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High testosterone levels linked to prostate risk

Men over 50 who have higher levels of testosterone have a higher risk of prostate cancer, U.S. researchers reported.
/ Source: Reuters

Men over 50 who have higher levels of testosterone have a higher risk of prostate cancer, U.S. researchers reported Sunday.

The findings may mean that men should be cautious about a new kind of treatment called testosterone replacement therapy, being tested in older men who see a decline in general health and vigor.

A study of more than 750 men showed those with the highest levels of free testosterone in the blood were the most likely to have prostate cancer.

“Since testosterone replacement therapy increases the amount of free testosterone in the blood, older men considering or receiving testosterone replacement should be counseled as to the association until data from long-term clinical trials becomes available,” said Dr. Kellogg Parsons, a urologist at Johns Hopkins University who led the study, said in a statement.

The association between free testosterone and prostate cancer risk in older men was not affected by height, weight, percent of body fat or muscle mass, Parsons told a meeting of the American Urological Association in San Francisco.

Obesity may increase recurrence
A second study presented at the same conference found that obese men may be more likely to see their prostate cancer come back after surgery.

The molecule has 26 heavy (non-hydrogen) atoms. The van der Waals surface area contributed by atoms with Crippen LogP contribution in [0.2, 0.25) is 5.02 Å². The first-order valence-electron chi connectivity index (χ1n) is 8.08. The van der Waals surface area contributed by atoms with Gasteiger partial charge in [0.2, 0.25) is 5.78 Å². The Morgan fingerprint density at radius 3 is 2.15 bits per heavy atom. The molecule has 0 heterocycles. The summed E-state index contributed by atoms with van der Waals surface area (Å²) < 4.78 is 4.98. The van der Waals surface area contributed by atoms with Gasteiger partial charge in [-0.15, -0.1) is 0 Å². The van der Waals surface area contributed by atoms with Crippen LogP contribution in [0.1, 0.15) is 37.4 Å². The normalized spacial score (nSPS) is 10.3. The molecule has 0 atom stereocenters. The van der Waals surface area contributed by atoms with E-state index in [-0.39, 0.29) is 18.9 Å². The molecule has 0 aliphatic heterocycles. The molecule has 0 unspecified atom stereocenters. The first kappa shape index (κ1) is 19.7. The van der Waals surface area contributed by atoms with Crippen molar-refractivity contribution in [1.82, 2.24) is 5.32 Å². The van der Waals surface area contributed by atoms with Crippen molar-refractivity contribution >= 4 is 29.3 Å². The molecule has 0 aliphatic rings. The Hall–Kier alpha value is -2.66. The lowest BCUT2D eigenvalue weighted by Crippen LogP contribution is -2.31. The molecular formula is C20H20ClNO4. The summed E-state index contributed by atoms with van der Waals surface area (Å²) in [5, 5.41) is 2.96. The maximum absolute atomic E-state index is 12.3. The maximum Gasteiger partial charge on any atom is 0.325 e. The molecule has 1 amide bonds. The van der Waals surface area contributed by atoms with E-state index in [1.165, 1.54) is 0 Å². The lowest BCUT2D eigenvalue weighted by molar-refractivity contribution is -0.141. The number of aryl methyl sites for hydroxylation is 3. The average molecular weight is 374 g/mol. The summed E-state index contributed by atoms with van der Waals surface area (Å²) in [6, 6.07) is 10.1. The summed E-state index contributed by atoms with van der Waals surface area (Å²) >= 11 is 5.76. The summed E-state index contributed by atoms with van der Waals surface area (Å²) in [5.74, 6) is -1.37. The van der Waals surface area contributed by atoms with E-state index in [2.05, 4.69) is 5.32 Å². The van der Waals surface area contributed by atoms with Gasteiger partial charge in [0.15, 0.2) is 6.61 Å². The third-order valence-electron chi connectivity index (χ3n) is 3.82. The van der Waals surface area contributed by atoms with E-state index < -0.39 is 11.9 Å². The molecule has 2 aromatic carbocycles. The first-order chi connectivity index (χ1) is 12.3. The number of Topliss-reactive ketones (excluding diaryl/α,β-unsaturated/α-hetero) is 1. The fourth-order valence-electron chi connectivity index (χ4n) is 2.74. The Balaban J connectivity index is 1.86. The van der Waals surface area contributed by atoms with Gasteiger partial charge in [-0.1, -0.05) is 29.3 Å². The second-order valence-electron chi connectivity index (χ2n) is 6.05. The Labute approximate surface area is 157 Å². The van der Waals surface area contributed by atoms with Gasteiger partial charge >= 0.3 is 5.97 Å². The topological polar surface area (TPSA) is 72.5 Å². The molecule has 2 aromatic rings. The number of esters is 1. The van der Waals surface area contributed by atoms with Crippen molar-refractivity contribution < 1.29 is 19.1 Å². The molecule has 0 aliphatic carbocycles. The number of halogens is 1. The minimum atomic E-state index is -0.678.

Another Johns Hopkins team found that obese men are more likely than men with normal weight to have high levels of prostate specific antigen, or PSA. PSA is produced by prostate cells and is overproduced when the prostate becomes cancerous.

“Our results show that moderately and severely obese men were at an increased risk for high PSA levels after surgery and therefore are likely to have prostate cancer recurrence,” said Dr. Stephen Freedland, who led the study.

His team studied 1,106 patients treated at five Veteran’s Administration and military hospitals across the country.

“Our findings add to the burgeoning list of chronic and deadly diseases associated with obesity and underscore the importance of this major public health problem,” Freedland said.

Obesity is also linked with pancreatic, breast and colon cancer, as well as heart disease and diabetes.

Prostate cancer affects 221,000 American men a year and kills 29,000.